At the outset of a new space era, it is worth remembering NASA’s Apollo missions, which left a lasting legacy in the area of space exploration. The Apollo program is one of the greatest achievements in the history of human space technology. The program was a series of space missions conducted by the United States’ National Aeronautics and Space Administration (NASA) from 1961 to 1972 with the goal of landing humans on the moon and safely returning them to Earth. The program manifested just 2 years after the formation of NASA in 1958. A total of 17 missions were conducted under the space program. It was under the Apollo program that on the Apollo 11 mission, the United States became the first nation to land humans on the moon, and Neil Armstrong became the first person to do a walk on the moon. The program was a victory cry for the United States in a Cold war era space race with the Soviet Union. Between 1969 and 1972, the United States sent 12 astronauts to the moon and got them back safely to Earth.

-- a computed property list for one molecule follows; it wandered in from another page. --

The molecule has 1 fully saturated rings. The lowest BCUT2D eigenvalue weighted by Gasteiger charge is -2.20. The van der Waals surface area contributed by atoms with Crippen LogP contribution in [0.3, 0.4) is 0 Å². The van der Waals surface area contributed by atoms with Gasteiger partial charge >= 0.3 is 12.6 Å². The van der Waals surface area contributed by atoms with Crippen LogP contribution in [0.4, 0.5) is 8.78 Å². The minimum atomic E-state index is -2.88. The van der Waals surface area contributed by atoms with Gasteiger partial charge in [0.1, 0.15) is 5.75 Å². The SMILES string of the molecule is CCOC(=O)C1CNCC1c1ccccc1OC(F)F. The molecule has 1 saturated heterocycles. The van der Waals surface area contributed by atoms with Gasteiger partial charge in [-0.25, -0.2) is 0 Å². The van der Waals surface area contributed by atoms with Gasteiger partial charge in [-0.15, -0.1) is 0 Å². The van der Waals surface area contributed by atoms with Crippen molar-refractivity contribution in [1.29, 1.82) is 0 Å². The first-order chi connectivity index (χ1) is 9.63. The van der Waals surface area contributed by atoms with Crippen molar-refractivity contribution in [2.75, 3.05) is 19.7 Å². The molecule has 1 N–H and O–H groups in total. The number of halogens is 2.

Let us recall the Apollo missions and look back to some details of NASA’s and humanity’s historic achievements.
Apollo missions overview
The Apollo program was launched during the Cold War era when the United States and the Soviet Union were competing with each other to demonstrate their technological and ideological superiority. In 1957, the Soviet Union scored a significant victory by launching Sputnik 1, the world’s first artificial satellite. This marked the beginning of a human venture in exploring outer space. The event sent shockwaves through the United States and galvanized its efforts in space technology. In 1958, the United States formed the National Aeronautics and Space Administration (NASA) for research and development in space technology. When in 1961, the Soviet Union successfully launched Yuri Gagarin, the first human in space, the rivalry between the two superpowers in space further intensified.